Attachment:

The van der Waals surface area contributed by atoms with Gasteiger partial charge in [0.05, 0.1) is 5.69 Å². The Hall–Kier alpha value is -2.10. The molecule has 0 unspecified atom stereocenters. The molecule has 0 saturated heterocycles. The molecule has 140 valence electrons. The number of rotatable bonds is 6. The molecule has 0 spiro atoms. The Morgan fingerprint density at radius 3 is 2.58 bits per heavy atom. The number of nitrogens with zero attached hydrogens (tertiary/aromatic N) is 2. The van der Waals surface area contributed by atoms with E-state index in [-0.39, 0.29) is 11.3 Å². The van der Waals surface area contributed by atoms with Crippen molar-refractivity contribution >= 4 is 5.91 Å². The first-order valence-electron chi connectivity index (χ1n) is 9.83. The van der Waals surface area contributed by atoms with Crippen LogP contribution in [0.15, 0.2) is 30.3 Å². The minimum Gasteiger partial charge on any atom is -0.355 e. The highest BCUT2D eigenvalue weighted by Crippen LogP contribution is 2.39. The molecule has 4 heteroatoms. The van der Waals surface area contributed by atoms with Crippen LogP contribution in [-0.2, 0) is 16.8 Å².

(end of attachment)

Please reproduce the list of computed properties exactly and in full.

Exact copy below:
The van der Waals surface area contributed by atoms with Gasteiger partial charge in [0.05, 0.1) is 5.69 Å². The Hall–Kier alpha value is -2.10. The molecule has 0 unspecified atom stereocenters. The molecule has 0 saturated heterocycles. The molecule has 140 valence electrons. The number of rotatable bonds is 6. The molecule has 0 spiro atoms. The Morgan fingerprint density at radius 3 is 2.58 bits per heavy atom. The number of nitrogens with zero attached hydrogens (tertiary/aromatic N) is 2. The van der Waals surface area contributed by atoms with E-state index in [-0.39, 0.29) is 11.3 Å². The van der Waals surface area contributed by atoms with Crippen molar-refractivity contribution >= 4 is 5.91 Å². The first-order valence-electron chi connectivity index (χ1n) is 9.83. The van der Waals surface area contributed by atoms with Crippen LogP contribution in [0.15, 0.2) is 30.3 Å². The minimum Gasteiger partial charge on any atom is -0.355 e. The highest BCUT2D eigenvalue weighted by Crippen LogP contribution is 2.39. The molecule has 4 heteroatoms. The van der Waals surface area contributed by atoms with Crippen LogP contribution in [-0.2, 0) is 16.8 Å².